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Storm Batters Safe Harbor for European Data

Abdeslam Afras

Oct 15 2015

A major storm hit the world of European data privacy and cross-border data movement last week. On October 6th the European Court of Justice invalidated the US-Europe Safe Harbor agreement, a framework long relied on by US and European companies to legally move personal data across the Atlantic. Companies, governments and lawyers are scrambling to understand the full impact of this major decision. The topic certainly ignited a firestorm of conversation last week at our AccessData International Advisory Board meeting in London. This week, the European court’s new president defended the action to uphold Europeans’ fundamental right of privacy, despite the disruption to US-EU digital commerce.

Storm Trigger. Things started brewing when Max Schrems, an Austrian privacy advocate, asked the Irish Data Protection Commission to stop Facebook’s Irish subsidiary from transferring European user data to its U.S. servers. Schrems claimed European personal data is at risk for peering at by the US government, based on the surveillance practices Edward Snowden revealed. After the Irish authorities rejected the complaint based on safe harbor, the case ended up in the European Court of Justice. The high pan-European court struck down the safe harbor agreement, essentially saying times have changed and we want to be sure EU citizen data is protected in a post-Snowden era.

What happens now?
The forecast is murky. Yet it’s important to realize this ruling doesn’t immediately stop data flows between the US and Europe. The ruling says that country data protection authorities (DPAs) must investigate and determine if their citizens’ data is adequately protected under EU laws. If they don’t like what they see, they can suspend data flows, requiring US companies to keep the data in-country. Does this mean they wait for complaints to investigate? Or will they proactively investigate certain or all companies? Are all companies operating under the safe harbor program automatically out of compliance? Practically speaking, over the coming months, American companies will spend a lot of time and money to try to figure out the new environment. A boon for privacy lawyers, no doubt.

What businesses and processes are impacted?
There are about 4,500 US companies in the safe harbor program, including some of the largest companies in the world and start-ups. Here’s a short list of areas that will need attention and some of the emerging strategies to cope.

  • Internet & Cloud Companies. The Safe Harbor was a critical for internet companies like Facebook, Google and Amazon Web Services. The movement of massive amounts of personal information across their global servers is core to their business model. Amazon announced it has data protection Model Contract Clauses, a European-approved way to meet data protection requirements. Alphabet’s Google can keep more EU data in Europe as it expands its Belgium data center and adds one in the Netherlands in 2016.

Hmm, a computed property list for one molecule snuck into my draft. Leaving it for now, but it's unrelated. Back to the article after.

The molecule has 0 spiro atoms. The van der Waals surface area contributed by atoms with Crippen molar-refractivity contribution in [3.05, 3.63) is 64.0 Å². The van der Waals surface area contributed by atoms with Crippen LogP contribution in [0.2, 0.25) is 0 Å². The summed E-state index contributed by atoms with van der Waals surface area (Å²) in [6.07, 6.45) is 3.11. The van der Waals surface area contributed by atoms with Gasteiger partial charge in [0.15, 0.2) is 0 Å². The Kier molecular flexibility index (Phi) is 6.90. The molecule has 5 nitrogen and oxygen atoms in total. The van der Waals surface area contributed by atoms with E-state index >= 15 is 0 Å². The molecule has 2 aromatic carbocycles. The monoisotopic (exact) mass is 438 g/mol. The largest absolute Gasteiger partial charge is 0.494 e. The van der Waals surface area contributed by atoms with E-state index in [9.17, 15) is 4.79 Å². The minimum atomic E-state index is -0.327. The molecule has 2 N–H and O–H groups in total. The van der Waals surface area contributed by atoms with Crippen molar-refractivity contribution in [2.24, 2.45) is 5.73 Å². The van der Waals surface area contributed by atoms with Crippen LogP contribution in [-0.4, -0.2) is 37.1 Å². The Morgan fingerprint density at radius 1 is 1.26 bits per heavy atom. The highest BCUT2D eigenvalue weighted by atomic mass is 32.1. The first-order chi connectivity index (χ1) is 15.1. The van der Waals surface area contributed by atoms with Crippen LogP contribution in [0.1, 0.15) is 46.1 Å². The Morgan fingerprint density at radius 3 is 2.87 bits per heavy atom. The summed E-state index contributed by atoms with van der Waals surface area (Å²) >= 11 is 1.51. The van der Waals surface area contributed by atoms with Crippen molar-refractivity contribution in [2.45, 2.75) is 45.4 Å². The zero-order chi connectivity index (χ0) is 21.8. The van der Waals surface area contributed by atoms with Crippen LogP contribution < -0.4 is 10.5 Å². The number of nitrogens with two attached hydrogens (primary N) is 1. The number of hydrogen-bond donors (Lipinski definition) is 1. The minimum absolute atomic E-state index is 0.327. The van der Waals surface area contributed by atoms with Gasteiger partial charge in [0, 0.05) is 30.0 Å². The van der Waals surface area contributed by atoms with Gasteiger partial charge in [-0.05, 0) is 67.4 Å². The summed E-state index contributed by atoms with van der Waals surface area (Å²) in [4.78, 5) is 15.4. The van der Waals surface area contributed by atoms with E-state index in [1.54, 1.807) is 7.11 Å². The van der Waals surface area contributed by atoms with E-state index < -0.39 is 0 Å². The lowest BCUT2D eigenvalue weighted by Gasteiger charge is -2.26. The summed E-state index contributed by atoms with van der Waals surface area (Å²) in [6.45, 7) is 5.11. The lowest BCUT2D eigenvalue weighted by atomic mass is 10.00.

• eDiscovery. US lawyers and their global clients relied on the Safe Harbor to get ahold of relevant European employee data during legal matters. Companies would collect data from employees in Germany and Ireland, for example, and send it to their New York lawyer’s offices for processing and legal analysis. If the DPAs suspend data transfers, companies can try to get consent from individuals to move their data. Though this can be fraught with delays and accusations of employees being “forced” to consent. The model contract clause could also cover eDiscovery transfers. Alternatively, US lawyers could travel to the country where the data is located rather than move it to their offices or service providers. Travel costs and time away from the office make this an unappealing path.
  • Human Resources. US human resource departments will be impacted in terms of their ability to pull European employee data over to their US servers for management, reporting and investigations. HR has some of the most personal information of all departments including addresses, phone numbers, medical information, etc.
  • Marketing & Advertising. Agencies and companies that gather data every millisecond to serve up relevant ads and marketing content need to scrutinize their flow of European personal data.

The next few weeks will reveal a lot. We will be listening – watch for a blog series on the safe harbor storm.

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